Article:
Humans are able to compensate for significant blood loss with little change in traditional vital signs. We hypothesized that an algorithm, which recognizes compensatory changes in photoplethysmogram (PPG) waveforms, could detect active bleeding and ongoing volume loss in injured patients.
Injured adults were prospectively enrolled at a level I trauma center. PPG data collection was conducted using a custom-made pulse oximeter. Waveform data were post-processed by an algorithm to calculate the compensatory reserve index (CRI), measured on a scale of 1 to 0, with 1 indicating fully compensated and 0 indicating no reserve, or decompensation. CRI was compared to clinical findings.
Fifty patients were enrolled in the study; 3 had incomplete data, 3 had indeterminate bleeding, 12 were actively bleeding, and 32 were not bleeding. The mean initial CRI of bleeding patients was significantly lower compared with the non-bleeding patients (CRI 0.17, 95% CI = 0.13–0.22 vs. CRI 0.56, 95% CI = 0.49–0.62, P < 0.001). Using a cut-off of 0.21 had a sensitivity of 0.97 and specificity of 0.83 for identifying bleeding patients. CRI had a higher sensitivity than heart rate (75%), systolic blood pressure (63%), shock index (27%), base deficit (29%), lactate (80%), hemoglobin (50%), and hematocrit (50%). During ongoing bleeding, CRI decreased following fluid resuscitation, and conversely increased for patients who were not bleeding.
A novel computational algorithm that recognizes subtle changes in PPG waveforms can quickly and noninvasively discern which patients are actively bleeding and continuing to bleed with high sensitivity and specificity in acutely injured patients.
*University of Colorado School of Medicine, Aurora, Colorado
†Flashback Technologies Inc., Boulder, Colorado
‡Children's Hospital Colorado, Aurora, Colorado
§Denver Health Medical Center, Denver, Colorado
Address reprint requests to Camille L. Stewart, MD, Department of Surgery, University of Colorado School of Medicine, 12631 E 17th Ave, C-305, Aurora, CO 80045. E-mail: Camille.Stewart@ucdenver.edu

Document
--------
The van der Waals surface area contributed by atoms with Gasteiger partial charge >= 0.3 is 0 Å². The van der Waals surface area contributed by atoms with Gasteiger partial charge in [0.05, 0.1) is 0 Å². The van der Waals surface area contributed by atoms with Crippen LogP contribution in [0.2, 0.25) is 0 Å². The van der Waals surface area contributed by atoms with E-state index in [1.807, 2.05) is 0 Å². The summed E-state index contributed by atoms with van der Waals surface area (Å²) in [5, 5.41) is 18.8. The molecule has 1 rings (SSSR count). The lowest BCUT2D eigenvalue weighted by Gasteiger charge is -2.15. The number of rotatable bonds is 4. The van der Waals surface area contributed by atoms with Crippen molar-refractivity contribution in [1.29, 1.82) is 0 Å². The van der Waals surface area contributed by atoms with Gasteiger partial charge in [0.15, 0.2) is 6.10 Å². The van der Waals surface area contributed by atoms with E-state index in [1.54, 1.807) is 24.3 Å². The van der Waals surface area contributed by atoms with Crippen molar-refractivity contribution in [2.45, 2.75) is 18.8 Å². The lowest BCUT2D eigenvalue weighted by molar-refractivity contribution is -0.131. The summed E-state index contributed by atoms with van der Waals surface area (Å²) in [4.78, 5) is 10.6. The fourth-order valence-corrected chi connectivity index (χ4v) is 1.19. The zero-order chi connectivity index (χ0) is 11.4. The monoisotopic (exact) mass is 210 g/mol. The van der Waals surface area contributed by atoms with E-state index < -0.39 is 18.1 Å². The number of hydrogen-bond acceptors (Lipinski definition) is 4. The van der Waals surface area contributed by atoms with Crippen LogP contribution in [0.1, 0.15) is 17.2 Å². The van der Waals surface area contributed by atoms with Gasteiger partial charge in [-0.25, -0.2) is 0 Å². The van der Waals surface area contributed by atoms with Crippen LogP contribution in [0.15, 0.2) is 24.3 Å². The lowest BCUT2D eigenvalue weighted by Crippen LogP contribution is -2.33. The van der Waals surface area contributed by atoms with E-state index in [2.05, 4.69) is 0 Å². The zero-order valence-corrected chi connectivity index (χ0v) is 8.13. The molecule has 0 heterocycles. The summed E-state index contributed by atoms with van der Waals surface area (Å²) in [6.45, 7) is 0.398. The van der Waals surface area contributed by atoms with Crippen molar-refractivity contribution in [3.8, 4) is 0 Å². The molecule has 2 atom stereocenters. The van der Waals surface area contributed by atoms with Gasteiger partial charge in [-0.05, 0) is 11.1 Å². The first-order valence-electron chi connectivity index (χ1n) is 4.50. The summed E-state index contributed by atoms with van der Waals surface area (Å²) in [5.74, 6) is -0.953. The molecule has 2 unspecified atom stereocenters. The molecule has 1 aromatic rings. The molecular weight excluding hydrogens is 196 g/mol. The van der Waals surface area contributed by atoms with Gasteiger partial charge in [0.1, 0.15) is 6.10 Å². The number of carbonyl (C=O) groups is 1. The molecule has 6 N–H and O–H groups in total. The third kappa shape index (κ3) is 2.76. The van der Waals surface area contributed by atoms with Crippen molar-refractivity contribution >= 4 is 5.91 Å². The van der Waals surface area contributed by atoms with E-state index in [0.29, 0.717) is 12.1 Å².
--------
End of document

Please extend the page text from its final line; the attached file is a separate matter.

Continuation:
Received 29 February, 2016
Revised 25 March, 2016
Accepted 4 May, 2016
Drs GZG, JM, and SLM developed the Compensatory Reserve Index (CRI) algorithm utilized in this study. The underlying intellectual property is assigned to the Regents of the University of Colorado. Drs GZG and SLM licensed the technology from the University in 2009 and co-founded Flashback Technologies, Inc. Drs GZG and JM are employed and Dr SLM is a consultant at Flashback Technologies. Dr CLS, Mr MET, and Dr GJJ have declared no conflicts of interest.
The views, opinions and/or findings contained in this report are those of the authors and should not be construed as an official Department of the Army position, policy or decision unless so designated by other documentation.
This research was supported by funding from the United States Army Medical Research and Materiel Command Combat Casualty Research Program, and the US Army Small Business Innovative Research (SBIR) program under grants: W81XWH-09-1-0750, W81XWH-09-C-0160, W81XWH-11-2-0091, W81XWH-11-2-0085, W81XWH-12-2-0112, W81XWH-13-CCCJPC6, and W81XWH-13-C-0121.
The authors report no conflicts of interest.